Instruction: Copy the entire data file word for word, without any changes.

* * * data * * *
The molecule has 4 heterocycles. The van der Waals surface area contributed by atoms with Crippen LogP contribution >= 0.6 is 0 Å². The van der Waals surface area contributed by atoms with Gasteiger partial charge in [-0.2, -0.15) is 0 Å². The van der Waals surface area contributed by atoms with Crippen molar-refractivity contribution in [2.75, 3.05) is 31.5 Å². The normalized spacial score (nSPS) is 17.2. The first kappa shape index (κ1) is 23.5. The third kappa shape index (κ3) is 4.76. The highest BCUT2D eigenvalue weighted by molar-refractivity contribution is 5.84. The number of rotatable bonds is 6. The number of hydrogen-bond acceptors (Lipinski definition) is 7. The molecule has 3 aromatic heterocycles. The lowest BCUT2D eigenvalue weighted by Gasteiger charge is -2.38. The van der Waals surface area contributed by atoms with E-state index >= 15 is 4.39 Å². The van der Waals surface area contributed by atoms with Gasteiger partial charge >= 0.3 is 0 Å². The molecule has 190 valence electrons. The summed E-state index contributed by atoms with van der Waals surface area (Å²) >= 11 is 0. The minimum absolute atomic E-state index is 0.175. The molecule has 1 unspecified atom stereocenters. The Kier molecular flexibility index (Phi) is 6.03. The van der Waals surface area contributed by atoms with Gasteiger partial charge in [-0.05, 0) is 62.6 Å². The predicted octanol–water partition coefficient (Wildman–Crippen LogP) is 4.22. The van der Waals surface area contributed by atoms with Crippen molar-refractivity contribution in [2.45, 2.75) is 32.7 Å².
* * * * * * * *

The molecule has 4 heterocycles. The van der Waals surface area contributed by atoms with Crippen LogP contribution >= 0.6 is 0 Å². The van der Waals surface area contributed by atoms with Gasteiger partial charge in [-0.2, -0.15) is 0 Å². The van der Waals surface area contributed by atoms with Crippen molar-refractivity contribution in [2.75, 3.05) is 31.5 Å². The normalized spacial score (nSPS) is 17.2. The first kappa shape index (κ1) is 23.5. The third kappa shape index (κ3) is 4.76. The highest BCUT2D eigenvalue weighted by molar-refractivity contribution is 5.84. The number of rotatable bonds is 6. The number of hydrogen-bond acceptors (Lipinski definition) is 7. The molecule has 3 aromatic heterocycles. The lowest BCUT2D eigenvalue weighted by Gasteiger charge is -2.38. The van der Waals surface area contributed by atoms with E-state index >= 15 is 4.39 Å². The van der Waals surface area contributed by atoms with Gasteiger partial charge >= 0.3 is 0 Å². The molecule has 190 valence electrons. The summed E-state index contributed by atoms with van der Waals surface area (Å²) >= 11 is 0. The minimum absolute atomic E-state index is 0.175. The molecule has 1 unspecified atom stereocenters. The Kier molecular flexibility index (Phi) is 6.03. The van der Waals surface area contributed by atoms with Gasteiger partial charge in [-0.05, 0) is 62.6 Å². The predicted octanol–water partition coefficient (Wildman–Crippen LogP) is 4.22. The van der Waals surface area contributed by atoms with Crippen molar-refractivity contribution in [2.45, 2.75) is 32.7 Å².